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Publication numberUS2908039 A
Publication typeGrant
Publication dateOct 13, 1959
Filing dateJul 25, 1956
Priority dateJul 25, 1956
Publication numberUS 2908039 A, US 2908039A, US-A-2908039, US2908039 A, US2908039A
InventorsAmos Homer
Original AssigneePastushin Aviat Corp
Export CitationBiBTeX, EndNote, RefMan
External Links: USPTO, USPTO Assignment, Espacenet
Apparatus for producing objects of cured plastic material
US 2908039 A
Abstract  available in
Previous page
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Claims  available in
Description  (OCR text may contain errors)

Oct. 13, 1959 H. AMos 2,908,039



Oct. 13, 1959 H, AMOS 2,908,039

APPARATUS FOR PRODOCING OBJECTS OF CURED PLASTIC MATERIAL Filed July 25, 195e 2 sheetssheet 2 @j 95,00 f0.2 95

if 74 vl/l0. k *1f da H J i 56 x f' a2 i A 92 5 44 90 r A Y 95 f` I 85 24 K' 54 7M a0 l* a6 a INVENTOR.

vk2,908,039 APPARATUS ron PRoDUCINGoBJECrs oF CURED PLASTIC `MATERIAL Homer Amos, Burton, Wash.,"assignorto Pastushi'n'Aviation` Corporation, LosAngeles, Calif., a corporation Application July 25,1956, Serial No. 600,096 F7`Clai'ms. (Cl. 18-26) This invention relates to an apparatus lforproducing a hollowImolded object of.plastic'material.

The invention is based on production procedures disclosed in the co-pending Amos 'et al. application, 'Serial No. 448,064, VVnled rAugust 5, 1954, "entitied `lvlethod `and Apparatus `for 'FabricatingfHollow Bodies and Sheets of Plastic Material, and disclosed in the co-pending `Amos application, Serial No. 576,177, filed April 4, 1956, 'en- Vtitled, vMeans and Apparatus for vMolding and Curing Plastic Material, both of which disclosures are hereby incorporated into the presentdisclosure by reference.

The apparatusof the present invention-includes ahollow 'mold to receive a layer'of-the uncured plastic material on 'the'inner surface thereof and includes whatmay be termed'a shroud to enclose and support the mold. The mold is evacuated for the purpose `of vacuum-processing the layer of uncured plastic material and the shroud may also be evacuated thereby to serve as a 4bell jar for the mold toprevent placing 'the'mold under substantial pressure. A 'further purpose ofthe shroud is to provide means to heat the mold at a relatively low rate vfor the purpose of curing the plastic layer and, subsequently, to heat vthe 'freeing the cured' plastic therefrom.

The problems to which vthe present invention 'is directed relate to 'the roleo'f the shroud in heating the enclosed "mold, 'In the first mentioned 'prior disclosure, heat is introduced into the shroud `from an outside "sonrce fat a relatively low rate to cure the layer fof plastic 'inthe enclosed 'mold and `subsequently the shroud is moved to a different location to receive heat at a lhigher rate from a second outside source to expand 'the mold rapidly for the purpose of freeing the cured layerfrom the mold.

The present invention provides electrically 'energized radiant heating means inside 'the shroud itself for heating the enclosed mold and thereby makes 'the shroud completely 'independent of any outside heating means. The radiant heating means may be energized's'electively at either a relatively low rate of energy input for Ythe curing step or at a relatively 'high rate Vof energy input for loosening the cured layer.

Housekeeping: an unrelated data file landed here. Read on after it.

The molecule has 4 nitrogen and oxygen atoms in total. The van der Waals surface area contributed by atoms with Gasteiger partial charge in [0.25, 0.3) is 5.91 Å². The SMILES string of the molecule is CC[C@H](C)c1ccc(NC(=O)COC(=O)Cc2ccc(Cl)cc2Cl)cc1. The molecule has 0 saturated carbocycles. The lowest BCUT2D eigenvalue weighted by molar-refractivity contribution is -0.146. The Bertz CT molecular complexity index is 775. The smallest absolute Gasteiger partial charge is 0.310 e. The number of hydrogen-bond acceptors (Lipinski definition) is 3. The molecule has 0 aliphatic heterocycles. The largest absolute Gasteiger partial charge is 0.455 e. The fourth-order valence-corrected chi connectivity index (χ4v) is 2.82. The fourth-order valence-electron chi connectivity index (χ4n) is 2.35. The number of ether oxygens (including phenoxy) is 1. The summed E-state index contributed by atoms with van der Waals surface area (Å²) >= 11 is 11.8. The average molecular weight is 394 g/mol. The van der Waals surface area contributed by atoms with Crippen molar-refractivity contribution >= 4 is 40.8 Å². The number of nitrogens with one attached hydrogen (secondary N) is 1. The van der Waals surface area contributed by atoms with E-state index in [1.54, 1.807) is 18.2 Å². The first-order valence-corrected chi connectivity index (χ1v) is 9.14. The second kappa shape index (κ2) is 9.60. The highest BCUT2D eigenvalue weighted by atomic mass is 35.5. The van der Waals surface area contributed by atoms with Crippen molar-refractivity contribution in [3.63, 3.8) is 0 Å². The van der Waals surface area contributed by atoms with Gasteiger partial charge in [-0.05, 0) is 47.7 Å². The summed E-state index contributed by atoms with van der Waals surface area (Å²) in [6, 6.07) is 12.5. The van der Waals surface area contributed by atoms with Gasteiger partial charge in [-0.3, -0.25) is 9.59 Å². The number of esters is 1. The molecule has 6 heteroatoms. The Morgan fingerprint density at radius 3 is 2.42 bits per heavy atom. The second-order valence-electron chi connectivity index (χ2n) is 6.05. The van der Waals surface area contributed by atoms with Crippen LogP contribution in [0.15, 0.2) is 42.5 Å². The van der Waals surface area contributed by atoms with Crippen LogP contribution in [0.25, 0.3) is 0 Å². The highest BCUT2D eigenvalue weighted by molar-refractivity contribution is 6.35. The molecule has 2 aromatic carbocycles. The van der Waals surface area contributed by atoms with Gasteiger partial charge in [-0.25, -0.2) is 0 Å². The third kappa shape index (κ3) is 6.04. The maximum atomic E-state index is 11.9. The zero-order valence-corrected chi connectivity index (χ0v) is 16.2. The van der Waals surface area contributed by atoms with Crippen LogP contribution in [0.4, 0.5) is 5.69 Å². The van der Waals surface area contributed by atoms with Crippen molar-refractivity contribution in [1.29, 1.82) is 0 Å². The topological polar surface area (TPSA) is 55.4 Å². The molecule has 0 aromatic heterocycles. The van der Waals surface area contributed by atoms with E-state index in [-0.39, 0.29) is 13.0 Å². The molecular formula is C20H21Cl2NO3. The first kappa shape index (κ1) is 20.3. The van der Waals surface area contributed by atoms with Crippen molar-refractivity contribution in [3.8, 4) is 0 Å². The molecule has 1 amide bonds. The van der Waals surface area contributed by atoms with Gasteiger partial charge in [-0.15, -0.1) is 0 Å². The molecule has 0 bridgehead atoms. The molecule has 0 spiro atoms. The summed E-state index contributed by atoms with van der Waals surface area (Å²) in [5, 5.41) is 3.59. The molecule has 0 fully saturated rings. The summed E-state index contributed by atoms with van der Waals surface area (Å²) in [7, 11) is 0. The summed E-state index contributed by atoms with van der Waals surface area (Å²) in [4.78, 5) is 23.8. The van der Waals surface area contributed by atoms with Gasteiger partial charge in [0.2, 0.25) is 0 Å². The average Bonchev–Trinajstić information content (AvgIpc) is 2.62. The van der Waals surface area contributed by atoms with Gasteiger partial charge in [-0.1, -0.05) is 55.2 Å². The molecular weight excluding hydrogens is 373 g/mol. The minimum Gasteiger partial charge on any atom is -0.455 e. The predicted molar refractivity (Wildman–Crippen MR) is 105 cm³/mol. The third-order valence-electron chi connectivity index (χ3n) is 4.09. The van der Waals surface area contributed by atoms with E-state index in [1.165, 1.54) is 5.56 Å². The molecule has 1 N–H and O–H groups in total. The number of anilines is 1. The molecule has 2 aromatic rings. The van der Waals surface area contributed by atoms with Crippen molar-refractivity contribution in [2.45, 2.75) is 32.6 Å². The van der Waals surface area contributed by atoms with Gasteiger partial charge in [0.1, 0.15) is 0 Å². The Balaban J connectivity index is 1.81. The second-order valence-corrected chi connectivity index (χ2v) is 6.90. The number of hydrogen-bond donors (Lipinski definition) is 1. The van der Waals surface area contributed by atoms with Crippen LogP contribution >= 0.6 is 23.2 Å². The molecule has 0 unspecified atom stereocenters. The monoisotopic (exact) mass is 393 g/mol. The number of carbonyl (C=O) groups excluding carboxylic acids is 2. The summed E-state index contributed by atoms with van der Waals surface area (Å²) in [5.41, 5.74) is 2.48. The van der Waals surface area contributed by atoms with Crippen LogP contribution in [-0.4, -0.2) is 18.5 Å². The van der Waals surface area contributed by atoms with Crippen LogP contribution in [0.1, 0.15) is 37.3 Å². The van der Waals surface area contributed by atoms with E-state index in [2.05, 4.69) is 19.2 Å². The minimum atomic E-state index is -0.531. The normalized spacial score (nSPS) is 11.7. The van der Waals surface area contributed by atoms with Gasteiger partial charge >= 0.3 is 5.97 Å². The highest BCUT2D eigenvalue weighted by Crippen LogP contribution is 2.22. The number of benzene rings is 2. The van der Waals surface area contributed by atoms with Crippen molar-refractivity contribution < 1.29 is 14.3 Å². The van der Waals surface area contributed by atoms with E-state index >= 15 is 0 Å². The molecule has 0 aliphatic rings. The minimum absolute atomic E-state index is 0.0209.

In the preferred practice of the invention, the vshroud is internally reinforced by circumferential rib means to -mold at a relatively high rate to expand the 'mold for lwithstand a relatively high inward pressure differential when'the shroud is evacuated and the radiant heating means is mounted on the rib means. In this regard, a feature of the preferred practice of the invention is the use of a helical reinforcement rib Vand helically arranged radiant heating means conforming to theco'nfiguratio'n of the rib.

By way of example, the present disclosure relatesv to the production of elongated stream-lined tanks made of polyester resin reinforced by embedded glass fibers. Each tank is molded in two end sections that are subsequently bonded together to make a finished tank, the two 'end' sections being of diier'ent tapered configurations. These tapered end ysections may be made in a range of sizes varying both in diameter and in length. A feature of the invention is that'the production of such diverse tank sections is simplified and reduced in cost by adaptinga plurality of molds for use interchangeably in a single gshroud.

It is highly desirable that the radiant heating means United States Patent f 2,308,039 "Petter/ated Oct. 13, 1959 Aintheshroud heat the mold in a substantially uniform manner` A certainp'roblem arises in the use of radiant `heating means for this purpose, since the amount of heat applied to a given area of the mold depends not only on "the-dist'ance'of that area from the radiant 'source but also "dricalshr'oudof uniform diameter isused with a mold of tapering conguration, a relatively `small area of the jtapered portion of the lmold is exposed -to a relatively largearea ofthe radiant heat source. lf themold is substantially shorter than the shroud with the tapered end 'ofthermold at an intermediate point inthe length of the shroud, the'total area ofthe'he'ating'source affecting the tapered end of the mold'is even'greater.